Not all early women students experienced dizzying success.
St Hilda's Students 1916
Gwendoline Bruce was accepted into St Hilda’s in 1911, inspired by a fascination with jurisprudence, and hoping to use the law to further her work in animal welfare. Her mother’s ill-health, however, forced her to defer until 1912. Then, over the 1912 Christmas break, a bicycle accident caused shock and concussion, preventing her from writing Prelim exams. Although she continued to study from her own notes, she could not return to residence and instead remained at her aunt’s Weston-super-Mare hotel, only returning to St Hilda’s in Trinity Term 1913.
While living in Weston-super-Mare, she was witness to anti-suffragist violence by male university students in Bristol.
Her health troubles continued. By September 2013, Gwendoline’s doctor informed her that her nerves were ‘all wrong’ and that there was ‘an insufficient supply of blood nourishing the brain.’ Nevertheless, she passed the Law Prelims in December 1914 and prepared to sit Finals in June 2016. Exhaustion, however intervened. Too unwell to live in College, Gwendoline remained in Weston-super-Mare, travelling up to Oxford for coaching with her tutor JCV Behan.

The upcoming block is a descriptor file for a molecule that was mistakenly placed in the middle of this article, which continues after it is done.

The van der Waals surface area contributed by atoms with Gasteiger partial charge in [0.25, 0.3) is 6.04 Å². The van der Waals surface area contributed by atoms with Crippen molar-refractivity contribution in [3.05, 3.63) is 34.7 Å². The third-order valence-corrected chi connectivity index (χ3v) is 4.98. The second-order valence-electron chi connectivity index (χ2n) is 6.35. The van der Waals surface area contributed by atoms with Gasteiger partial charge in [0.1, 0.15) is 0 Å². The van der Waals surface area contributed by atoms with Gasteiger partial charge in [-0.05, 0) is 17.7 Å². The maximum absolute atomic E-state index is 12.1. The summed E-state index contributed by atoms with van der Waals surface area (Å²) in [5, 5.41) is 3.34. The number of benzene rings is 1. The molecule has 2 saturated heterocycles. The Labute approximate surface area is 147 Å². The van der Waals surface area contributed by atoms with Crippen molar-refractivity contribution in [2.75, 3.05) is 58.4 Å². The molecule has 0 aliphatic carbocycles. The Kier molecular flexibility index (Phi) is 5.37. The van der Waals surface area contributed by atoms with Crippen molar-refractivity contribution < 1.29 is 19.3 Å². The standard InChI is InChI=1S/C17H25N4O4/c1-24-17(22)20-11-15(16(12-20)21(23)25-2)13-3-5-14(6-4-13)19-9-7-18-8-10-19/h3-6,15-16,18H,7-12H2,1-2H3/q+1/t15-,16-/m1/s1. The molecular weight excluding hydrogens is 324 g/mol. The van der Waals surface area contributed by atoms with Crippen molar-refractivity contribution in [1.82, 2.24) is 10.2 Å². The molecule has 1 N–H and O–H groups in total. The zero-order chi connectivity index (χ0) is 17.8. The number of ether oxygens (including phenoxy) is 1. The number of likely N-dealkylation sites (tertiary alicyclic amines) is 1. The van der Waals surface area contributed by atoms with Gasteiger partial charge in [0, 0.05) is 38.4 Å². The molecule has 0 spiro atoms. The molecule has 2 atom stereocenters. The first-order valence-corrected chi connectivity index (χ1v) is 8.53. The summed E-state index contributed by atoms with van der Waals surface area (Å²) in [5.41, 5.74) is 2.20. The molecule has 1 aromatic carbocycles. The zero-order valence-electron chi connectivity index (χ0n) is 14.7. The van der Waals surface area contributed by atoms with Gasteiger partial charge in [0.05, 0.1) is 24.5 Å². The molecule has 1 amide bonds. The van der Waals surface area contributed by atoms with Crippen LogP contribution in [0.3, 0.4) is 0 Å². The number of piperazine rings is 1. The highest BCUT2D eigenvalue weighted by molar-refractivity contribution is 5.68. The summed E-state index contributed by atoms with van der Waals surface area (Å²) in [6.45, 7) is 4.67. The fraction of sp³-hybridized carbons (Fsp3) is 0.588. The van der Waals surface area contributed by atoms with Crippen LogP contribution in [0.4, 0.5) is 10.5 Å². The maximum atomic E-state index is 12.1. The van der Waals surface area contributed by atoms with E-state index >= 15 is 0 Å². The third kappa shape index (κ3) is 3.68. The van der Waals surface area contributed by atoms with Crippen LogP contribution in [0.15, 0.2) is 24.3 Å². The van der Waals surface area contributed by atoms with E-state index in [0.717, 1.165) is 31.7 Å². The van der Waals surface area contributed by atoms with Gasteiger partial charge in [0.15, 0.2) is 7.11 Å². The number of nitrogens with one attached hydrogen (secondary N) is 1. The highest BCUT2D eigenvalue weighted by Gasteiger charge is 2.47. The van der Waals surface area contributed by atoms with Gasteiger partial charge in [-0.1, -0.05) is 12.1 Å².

She attempted to assist the war effort by driving buses, but the dust caused eye infections preventing her from studying. She grew vegetables in the hotel’s dug-up tennis lawn, and nursed her mother. A further accident in 2018 added to Gwendoline’s sense that the fates were conspiring against her success in Law, and her Final examinations were a failure.
Gwendoline was awarded an aegrotat, graduating on 14 October 1920, the day after officially being admitted to Oxford as a matriculated student. From there, she fades from sight.